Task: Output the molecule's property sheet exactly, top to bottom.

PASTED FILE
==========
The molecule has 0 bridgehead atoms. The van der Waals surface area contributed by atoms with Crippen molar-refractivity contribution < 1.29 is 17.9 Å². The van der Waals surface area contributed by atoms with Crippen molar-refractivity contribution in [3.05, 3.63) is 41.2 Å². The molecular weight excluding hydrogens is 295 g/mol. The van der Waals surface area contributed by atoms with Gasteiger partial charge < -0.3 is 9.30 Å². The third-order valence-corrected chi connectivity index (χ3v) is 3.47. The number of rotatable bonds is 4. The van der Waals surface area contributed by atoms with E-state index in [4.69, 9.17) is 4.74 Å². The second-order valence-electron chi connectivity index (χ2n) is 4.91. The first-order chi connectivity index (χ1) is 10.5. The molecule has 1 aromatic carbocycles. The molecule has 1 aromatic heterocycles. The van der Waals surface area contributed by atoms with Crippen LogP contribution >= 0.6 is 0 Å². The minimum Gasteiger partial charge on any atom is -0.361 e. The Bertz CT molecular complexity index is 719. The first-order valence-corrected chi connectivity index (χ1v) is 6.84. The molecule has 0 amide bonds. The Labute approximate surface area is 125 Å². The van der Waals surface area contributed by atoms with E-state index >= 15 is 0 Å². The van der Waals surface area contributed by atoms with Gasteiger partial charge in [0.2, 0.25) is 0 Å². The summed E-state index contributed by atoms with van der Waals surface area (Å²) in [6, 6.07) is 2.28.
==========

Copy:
The molecule has 0 bridgehead atoms. The van der Waals surface area contributed by atoms with Crippen molar-refractivity contribution < 1.29 is 17.9 Å². The van der Waals surface area contributed by atoms with Crippen molar-refractivity contribution in [3.05, 3.63) is 41.2 Å². The molecular weight excluding hydrogens is 295 g/mol. The van der Waals surface area contributed by atoms with Gasteiger partial charge < -0.3 is 9.30 Å². The third-order valence-corrected chi connectivity index (χ3v) is 3.47. The number of rotatable bonds is 4. The van der Waals surface area contributed by atoms with E-state index in [4.69, 9.17) is 4.74 Å². The second-order valence-electron chi connectivity index (χ2n) is 4.91. The first-order chi connectivity index (χ1) is 10.5. The molecule has 1 aromatic carbocycles. The molecule has 1 aromatic heterocycles. The van der Waals surface area contributed by atoms with Crippen LogP contribution >= 0.6 is 0 Å². The minimum Gasteiger partial charge on any atom is -0.361 e. The Bertz CT molecular complexity index is 719. The first-order valence-corrected chi connectivity index (χ1v) is 6.84. The molecule has 0 amide bonds. The Labute approximate surface area is 125 Å². The van der Waals surface area contributed by atoms with E-state index >= 15 is 0 Å². The van der Waals surface area contributed by atoms with Gasteiger partial charge in [0.2, 0.25) is 0 Å². The summed E-state index contributed by atoms with van der Waals surface area (Å²) in [6, 6.07) is 2.28.